“I discovered long ago in collecting and classifying marine animals that what I found was closely intermeshed with how I felt at the moment. External reality has a way of being not so external after all.”

We hope our readers will be patient with an editorial blog this time. We’ll include random photos periodically, just to keep you entertained!

You may have noticed that we’ve posted less over the past few weeks. (If you haven’t noticed, that’s ok, we’ll forgive you!) This is partly due to circumstance, just the general busy-ness of life getting in the way, and partly a conscious choice. We’ve discovered, as much as we love this blog, that it changes the way we travel. Let us explain.

It’s become accepted wisdom that virtually everything in life is subjective. We can argue about questions of “historical fact” or “truth” or “faith,” but when it comes to something like travel writing, I think we can probably agree with the postmodernists, who tell us that what we see depends on where we stand.  In our case, we’ve discovered that what we see also depends on what we happen to be holding in our hands or on our laps at the time.

If I’m looking at a scene through the viewfinder of my camera, I see different things than I would without that lens. If I’m observing something with my laptop open in front of me, or even with a pen and notebook (the kind with paper, not a keyboard) in my hand, then I approach it differently. Instead of losing myself in observation and letting go of self-consciousness for a split second or, if I’m very lucky, for several minutes, I’m constantly in my own head. I’m thinking about how to put what I’m seeing into words. I’m narrating. It’s like the difference between genuinely listening to someone speak, and just nodding along while you formulate your next reply. It not only changes my reaction to a particular scene or situation but influences those aspects that stand out to me, how I remember events later, even my basic perception of what’s happening in front of me. It changes everything.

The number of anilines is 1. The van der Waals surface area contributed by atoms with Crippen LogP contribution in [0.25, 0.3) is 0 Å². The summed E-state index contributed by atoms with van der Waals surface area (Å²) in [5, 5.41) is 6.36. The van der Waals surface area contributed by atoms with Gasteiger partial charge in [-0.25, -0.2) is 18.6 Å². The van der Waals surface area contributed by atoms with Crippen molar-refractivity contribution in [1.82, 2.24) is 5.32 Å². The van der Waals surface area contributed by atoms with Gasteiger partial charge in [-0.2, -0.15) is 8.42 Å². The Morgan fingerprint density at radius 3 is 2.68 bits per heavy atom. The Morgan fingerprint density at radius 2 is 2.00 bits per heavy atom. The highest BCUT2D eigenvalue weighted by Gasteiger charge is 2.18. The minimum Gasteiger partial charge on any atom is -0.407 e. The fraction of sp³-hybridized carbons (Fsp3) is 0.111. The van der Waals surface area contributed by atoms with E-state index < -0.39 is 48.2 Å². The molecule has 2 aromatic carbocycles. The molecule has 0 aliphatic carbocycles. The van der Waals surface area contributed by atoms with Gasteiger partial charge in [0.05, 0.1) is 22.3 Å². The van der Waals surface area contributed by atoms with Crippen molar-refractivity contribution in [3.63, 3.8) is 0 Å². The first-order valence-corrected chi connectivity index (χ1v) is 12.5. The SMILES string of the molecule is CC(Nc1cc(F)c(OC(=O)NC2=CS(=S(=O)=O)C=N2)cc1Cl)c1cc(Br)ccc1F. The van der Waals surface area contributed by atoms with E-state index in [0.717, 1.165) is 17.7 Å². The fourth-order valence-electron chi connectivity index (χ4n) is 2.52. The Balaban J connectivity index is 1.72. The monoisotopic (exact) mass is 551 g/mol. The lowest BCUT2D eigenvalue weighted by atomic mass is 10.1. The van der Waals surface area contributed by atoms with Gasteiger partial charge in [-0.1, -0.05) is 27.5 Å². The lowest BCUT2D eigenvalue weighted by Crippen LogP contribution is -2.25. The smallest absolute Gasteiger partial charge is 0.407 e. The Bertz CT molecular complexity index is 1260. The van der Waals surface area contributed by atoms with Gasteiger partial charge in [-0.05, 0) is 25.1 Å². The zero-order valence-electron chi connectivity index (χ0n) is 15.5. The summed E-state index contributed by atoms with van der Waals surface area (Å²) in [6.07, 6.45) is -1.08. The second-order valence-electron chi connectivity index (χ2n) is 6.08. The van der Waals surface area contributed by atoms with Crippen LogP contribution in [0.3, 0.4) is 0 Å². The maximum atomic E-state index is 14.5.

Recently, Alissa has been cheating on Steinbeck with Annie Dillard. Since Steinbeck’s been dead for almost 50 years, she didn’t think he’d mind too much. In any case, one thing she read in Dillard’s Pilgrim at Tinker Creek really smacked her upside the head.  Dillard says that self-consciousness hinders our experience of the present moment. The second we become aware of ourselves observing something, looking over our own shoulders, the thing we’re looking at disappears.

She describes herself watching a muskrat on the banks of Tinker Creek. “He never knew I was there. I never knew I was there either. For that forty minutes last night I was as purely sensitive and mute as a photographic plate; I received impressions, but I did not print out captions…And I have often noticed that even a few minutes of this self-forgetfulness is tremendously invigorating. I wonder if we do not waste most of our energy just by spending every waking minute saying hello to ourselves.” (198)